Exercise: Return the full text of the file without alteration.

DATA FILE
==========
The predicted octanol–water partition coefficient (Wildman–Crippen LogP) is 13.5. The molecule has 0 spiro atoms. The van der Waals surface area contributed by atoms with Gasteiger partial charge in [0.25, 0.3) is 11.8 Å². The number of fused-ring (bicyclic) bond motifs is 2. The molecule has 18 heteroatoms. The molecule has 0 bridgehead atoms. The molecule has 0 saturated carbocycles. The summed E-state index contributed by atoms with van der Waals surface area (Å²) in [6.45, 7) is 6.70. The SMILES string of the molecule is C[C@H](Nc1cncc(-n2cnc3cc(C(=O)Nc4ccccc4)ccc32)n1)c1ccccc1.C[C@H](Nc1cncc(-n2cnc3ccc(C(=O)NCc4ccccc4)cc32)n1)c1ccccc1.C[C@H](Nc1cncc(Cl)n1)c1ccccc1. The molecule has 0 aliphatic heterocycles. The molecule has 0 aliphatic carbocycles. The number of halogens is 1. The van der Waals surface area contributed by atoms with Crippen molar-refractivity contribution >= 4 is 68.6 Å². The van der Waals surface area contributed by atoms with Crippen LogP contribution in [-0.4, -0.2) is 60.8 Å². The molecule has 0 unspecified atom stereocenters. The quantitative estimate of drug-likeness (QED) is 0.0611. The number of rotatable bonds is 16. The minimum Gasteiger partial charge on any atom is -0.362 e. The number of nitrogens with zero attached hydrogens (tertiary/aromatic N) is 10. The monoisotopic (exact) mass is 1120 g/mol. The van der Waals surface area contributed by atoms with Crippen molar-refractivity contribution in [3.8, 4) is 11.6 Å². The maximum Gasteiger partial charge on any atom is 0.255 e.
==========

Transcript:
The predicted octanol–water partition coefficient (Wildman–Crippen LogP) is 13.5. The molecule has 0 spiro atoms. The van der Waals surface area contributed by atoms with Gasteiger partial charge in [0.25, 0.3) is 11.8 Å². The number of fused-ring (bicyclic) bond motifs is 2. The molecule has 18 heteroatoms. The molecule has 0 bridgehead atoms. The molecule has 0 saturated carbocycles. The summed E-state index contributed by atoms with van der Waals surface area (Å²) in [6.45, 7) is 6.70. The SMILES string of the molecule is C[C@H](Nc1cncc(-n2cnc3cc(C(=O)Nc4ccccc4)ccc32)n1)c1ccccc1.C[C@H](Nc1cncc(-n2cnc3ccc(C(=O)NCc4ccccc4)cc32)n1)c1ccccc1.C[C@H](Nc1cncc(Cl)n1)c1ccccc1. The molecule has 0 aliphatic heterocycles. The molecule has 0 aliphatic carbocycles. The number of halogens is 1. The van der Waals surface area contributed by atoms with Crippen molar-refractivity contribution >= 4 is 68.6 Å². The van der Waals surface area contributed by atoms with Crippen LogP contribution in [-0.4, -0.2) is 60.8 Å². The molecule has 0 unspecified atom stereocenters. The quantitative estimate of drug-likeness (QED) is 0.0611. The number of rotatable bonds is 16. The minimum Gasteiger partial charge on any atom is -0.362 e. The number of nitrogens with zero attached hydrogens (tertiary/aromatic N) is 10. The monoisotopic (exact) mass is 1120 g/mol. The van der Waals surface area contributed by atoms with Crippen molar-refractivity contribution in [3.8, 4) is 11.6 Å². The maximum Gasteiger partial charge on any atom is 0.255 e.